Basketball without borders
Members of the men’s basketball team recently shared their love of the game with international students.
An informational session included basic drills lead by players, taught the Temple sporting song and basic cheers for students to use when they attend games this season.
“I think it was a great opportunity for the players and international students to come together,” Senior Associate Athletic Director for Communications Larry Dougherty said. “The players taught the students the chant. I hope to see more international students at games cheering on the team.”
Head coach of the men’s basketball team Fran Dunphy held an hour-long seminar for several international students this past month. The informational session was lead by a few of the men’s basketball players, who provided instruction about the fundamentals of basketball.
The session was intended to help international students who are unfamiliar with the sport gain an interest. This effort, Dunphy said, aimed to diversify the spectator attendance to include students from different cultural backgrounds.
“I was approached by the international office to run this program, similar to what the football team did,” Dunphy said. “In the class, we talked about basketball in the United States, [and as] an international sport. The players interacted with the international students, showing them everyday drills.”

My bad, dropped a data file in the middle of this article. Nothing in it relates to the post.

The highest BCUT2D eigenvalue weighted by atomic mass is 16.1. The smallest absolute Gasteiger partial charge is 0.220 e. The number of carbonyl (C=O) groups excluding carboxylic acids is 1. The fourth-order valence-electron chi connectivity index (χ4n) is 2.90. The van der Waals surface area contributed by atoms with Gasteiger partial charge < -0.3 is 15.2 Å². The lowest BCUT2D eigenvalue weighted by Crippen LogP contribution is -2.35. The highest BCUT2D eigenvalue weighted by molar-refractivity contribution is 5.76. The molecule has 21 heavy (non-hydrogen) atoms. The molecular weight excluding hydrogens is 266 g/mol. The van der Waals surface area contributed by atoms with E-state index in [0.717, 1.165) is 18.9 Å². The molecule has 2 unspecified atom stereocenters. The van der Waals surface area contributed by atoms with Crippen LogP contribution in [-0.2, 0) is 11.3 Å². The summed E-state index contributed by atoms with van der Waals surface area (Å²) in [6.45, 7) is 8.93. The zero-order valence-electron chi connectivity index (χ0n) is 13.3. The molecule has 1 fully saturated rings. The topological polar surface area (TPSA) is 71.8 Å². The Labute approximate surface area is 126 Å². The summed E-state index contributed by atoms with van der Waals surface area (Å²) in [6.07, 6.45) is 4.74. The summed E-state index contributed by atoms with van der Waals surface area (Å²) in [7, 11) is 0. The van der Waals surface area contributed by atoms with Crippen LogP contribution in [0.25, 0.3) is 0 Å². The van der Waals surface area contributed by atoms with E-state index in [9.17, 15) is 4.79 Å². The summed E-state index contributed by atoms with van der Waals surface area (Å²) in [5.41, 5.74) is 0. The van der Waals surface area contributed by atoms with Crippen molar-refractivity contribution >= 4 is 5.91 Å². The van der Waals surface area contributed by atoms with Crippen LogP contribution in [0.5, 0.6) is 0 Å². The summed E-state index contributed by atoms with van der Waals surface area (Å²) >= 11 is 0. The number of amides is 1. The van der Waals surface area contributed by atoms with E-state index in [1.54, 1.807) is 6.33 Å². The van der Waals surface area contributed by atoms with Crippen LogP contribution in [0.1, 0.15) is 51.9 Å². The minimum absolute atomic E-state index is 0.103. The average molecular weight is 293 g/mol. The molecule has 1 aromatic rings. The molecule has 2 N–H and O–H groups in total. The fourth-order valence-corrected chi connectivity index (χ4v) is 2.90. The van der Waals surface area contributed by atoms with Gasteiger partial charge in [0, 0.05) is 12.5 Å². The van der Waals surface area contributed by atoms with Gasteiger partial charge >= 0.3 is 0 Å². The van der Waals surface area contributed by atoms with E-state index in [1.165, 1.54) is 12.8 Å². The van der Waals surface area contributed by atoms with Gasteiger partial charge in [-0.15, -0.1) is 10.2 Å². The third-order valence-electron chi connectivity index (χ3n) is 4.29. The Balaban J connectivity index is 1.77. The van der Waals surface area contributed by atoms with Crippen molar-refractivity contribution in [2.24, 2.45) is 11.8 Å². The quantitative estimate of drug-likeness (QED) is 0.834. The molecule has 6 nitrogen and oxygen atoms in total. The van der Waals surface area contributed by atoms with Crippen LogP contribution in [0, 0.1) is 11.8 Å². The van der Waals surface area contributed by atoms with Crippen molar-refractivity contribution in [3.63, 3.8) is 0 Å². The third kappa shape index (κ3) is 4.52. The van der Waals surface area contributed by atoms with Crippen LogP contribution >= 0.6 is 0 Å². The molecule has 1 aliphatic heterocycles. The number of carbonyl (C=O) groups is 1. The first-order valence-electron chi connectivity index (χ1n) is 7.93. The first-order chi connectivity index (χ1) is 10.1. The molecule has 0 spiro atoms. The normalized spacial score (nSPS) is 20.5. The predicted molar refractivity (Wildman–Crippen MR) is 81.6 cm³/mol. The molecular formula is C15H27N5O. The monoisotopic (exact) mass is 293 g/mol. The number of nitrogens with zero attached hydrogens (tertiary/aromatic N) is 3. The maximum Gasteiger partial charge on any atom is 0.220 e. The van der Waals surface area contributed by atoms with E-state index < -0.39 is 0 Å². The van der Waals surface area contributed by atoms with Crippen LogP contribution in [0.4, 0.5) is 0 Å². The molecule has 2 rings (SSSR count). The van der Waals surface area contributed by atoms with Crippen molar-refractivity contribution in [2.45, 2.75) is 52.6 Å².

Fourth year urban studies Ph.D student Fanny Tremblayraci said she “got a kick” out of the seminar, because it brought back memories from her own experience playing basketball. She grew up in Quebec and studied abroad in Taiwan during her undergraduate studies, during which she participated in the sport.
“I really enjoyed the session with Coach Dunphy, the coaching staff and the players,” Tremblayraci said. “I was happily surprised when I saw that we would be doing drills and I really loved it.”
Team members said they enjoyed the seminar as well. Small forward position Nicholas Pendergast helped instruct international students.
“It was really fun,” Pendergast said. “When I was coaching them, the whole group seemed really into it and ready to learn. I would do something like [the seminar] again, because I love teaching people that want to learn more about the game.”